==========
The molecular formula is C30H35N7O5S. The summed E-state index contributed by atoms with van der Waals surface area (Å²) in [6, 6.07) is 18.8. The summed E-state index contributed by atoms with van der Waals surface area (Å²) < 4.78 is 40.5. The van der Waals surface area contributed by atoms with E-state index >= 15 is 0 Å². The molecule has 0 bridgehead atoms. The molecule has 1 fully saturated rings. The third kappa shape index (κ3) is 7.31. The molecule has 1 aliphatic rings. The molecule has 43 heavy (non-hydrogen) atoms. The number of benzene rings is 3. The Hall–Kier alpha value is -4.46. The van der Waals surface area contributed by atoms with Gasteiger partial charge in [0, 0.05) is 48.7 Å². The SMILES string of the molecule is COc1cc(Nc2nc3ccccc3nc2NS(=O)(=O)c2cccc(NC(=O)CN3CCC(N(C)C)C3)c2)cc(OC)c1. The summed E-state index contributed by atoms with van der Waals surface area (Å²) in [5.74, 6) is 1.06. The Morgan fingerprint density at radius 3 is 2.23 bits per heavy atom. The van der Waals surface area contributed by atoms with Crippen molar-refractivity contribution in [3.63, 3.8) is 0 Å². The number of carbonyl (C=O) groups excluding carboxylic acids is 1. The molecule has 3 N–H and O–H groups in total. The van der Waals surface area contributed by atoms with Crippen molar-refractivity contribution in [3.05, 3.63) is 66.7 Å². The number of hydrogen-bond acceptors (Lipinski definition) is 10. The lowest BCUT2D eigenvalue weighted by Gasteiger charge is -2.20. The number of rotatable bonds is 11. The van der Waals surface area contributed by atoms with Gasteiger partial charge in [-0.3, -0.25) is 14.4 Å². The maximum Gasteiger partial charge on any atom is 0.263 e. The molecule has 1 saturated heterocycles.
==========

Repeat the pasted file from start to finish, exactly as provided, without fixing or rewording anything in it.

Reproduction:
The molecular formula is C30H35N7O5S. The summed E-state index contributed by atoms with van der Waals surface area (Å²) in [6, 6.07) is 18.8. The summed E-state index contributed by atoms with van der Waals surface area (Å²) < 4.78 is 40.5. The van der Waals surface area contributed by atoms with E-state index >= 15 is 0 Å². The molecule has 0 bridgehead atoms. The molecule has 1 fully saturated rings. The third kappa shape index (κ3) is 7.31. The molecule has 1 aliphatic rings. The molecule has 43 heavy (non-hydrogen) atoms. The number of benzene rings is 3. The Hall–Kier alpha value is -4.46. The van der Waals surface area contributed by atoms with Gasteiger partial charge in [0, 0.05) is 48.7 Å². The SMILES string of the molecule is COc1cc(Nc2nc3ccccc3nc2NS(=O)(=O)c2cccc(NC(=O)CN3CCC(N(C)C)C3)c2)cc(OC)c1. The summed E-state index contributed by atoms with van der Waals surface area (Å²) in [5.74, 6) is 1.06. The Morgan fingerprint density at radius 3 is 2.23 bits per heavy atom. The van der Waals surface area contributed by atoms with Crippen molar-refractivity contribution in [3.63, 3.8) is 0 Å². The number of carbonyl (C=O) groups excluding carboxylic acids is 1. The molecule has 3 N–H and O–H groups in total. The van der Waals surface area contributed by atoms with Crippen molar-refractivity contribution in [3.05, 3.63) is 66.7 Å². The number of hydrogen-bond acceptors (Lipinski definition) is 10. The lowest BCUT2D eigenvalue weighted by Gasteiger charge is -2.20. The number of rotatable bonds is 11. The van der Waals surface area contributed by atoms with Gasteiger partial charge in [-0.3, -0.25) is 14.4 Å². The maximum Gasteiger partial charge on any atom is 0.263 e. The molecule has 1 saturated heterocycles.